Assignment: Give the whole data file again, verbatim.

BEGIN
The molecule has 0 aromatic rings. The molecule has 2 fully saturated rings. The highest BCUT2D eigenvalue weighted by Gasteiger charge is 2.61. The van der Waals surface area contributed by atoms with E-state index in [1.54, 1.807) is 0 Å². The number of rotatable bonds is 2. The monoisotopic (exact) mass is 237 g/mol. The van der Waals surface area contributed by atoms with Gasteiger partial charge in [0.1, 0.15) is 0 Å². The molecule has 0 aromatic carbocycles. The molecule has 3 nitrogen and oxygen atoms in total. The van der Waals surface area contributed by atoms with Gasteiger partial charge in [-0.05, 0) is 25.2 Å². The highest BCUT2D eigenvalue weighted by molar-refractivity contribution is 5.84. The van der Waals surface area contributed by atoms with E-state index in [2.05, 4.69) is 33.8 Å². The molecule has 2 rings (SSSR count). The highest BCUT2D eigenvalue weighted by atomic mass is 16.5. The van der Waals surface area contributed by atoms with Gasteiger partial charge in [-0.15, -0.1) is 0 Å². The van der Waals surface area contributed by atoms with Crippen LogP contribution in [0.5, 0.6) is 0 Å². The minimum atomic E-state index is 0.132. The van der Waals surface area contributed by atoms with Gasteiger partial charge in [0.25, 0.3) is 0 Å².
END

The molecule has 0 aromatic rings. The molecule has 2 fully saturated rings. The highest BCUT2D eigenvalue weighted by Gasteiger charge is 2.61. The van der Waals surface area contributed by atoms with E-state index in [1.54, 1.807) is 0 Å². The number of rotatable bonds is 2. The monoisotopic (exact) mass is 237 g/mol. The van der Waals surface area contributed by atoms with Gasteiger partial charge in [0.1, 0.15) is 0 Å². The molecule has 0 aromatic carbocycles. The molecule has 3 nitrogen and oxygen atoms in total. The van der Waals surface area contributed by atoms with Gasteiger partial charge in [-0.05, 0) is 25.2 Å². The highest BCUT2D eigenvalue weighted by molar-refractivity contribution is 5.84. The van der Waals surface area contributed by atoms with E-state index in [2.05, 4.69) is 33.8 Å². The molecule has 2 rings (SSSR count). The highest BCUT2D eigenvalue weighted by atomic mass is 16.5. The van der Waals surface area contributed by atoms with Gasteiger partial charge in [-0.15, -0.1) is 0 Å². The van der Waals surface area contributed by atoms with Crippen LogP contribution in [0.5, 0.6) is 0 Å². The minimum atomic E-state index is 0.132. The van der Waals surface area contributed by atoms with Gasteiger partial charge in [0.25, 0.3) is 0 Å².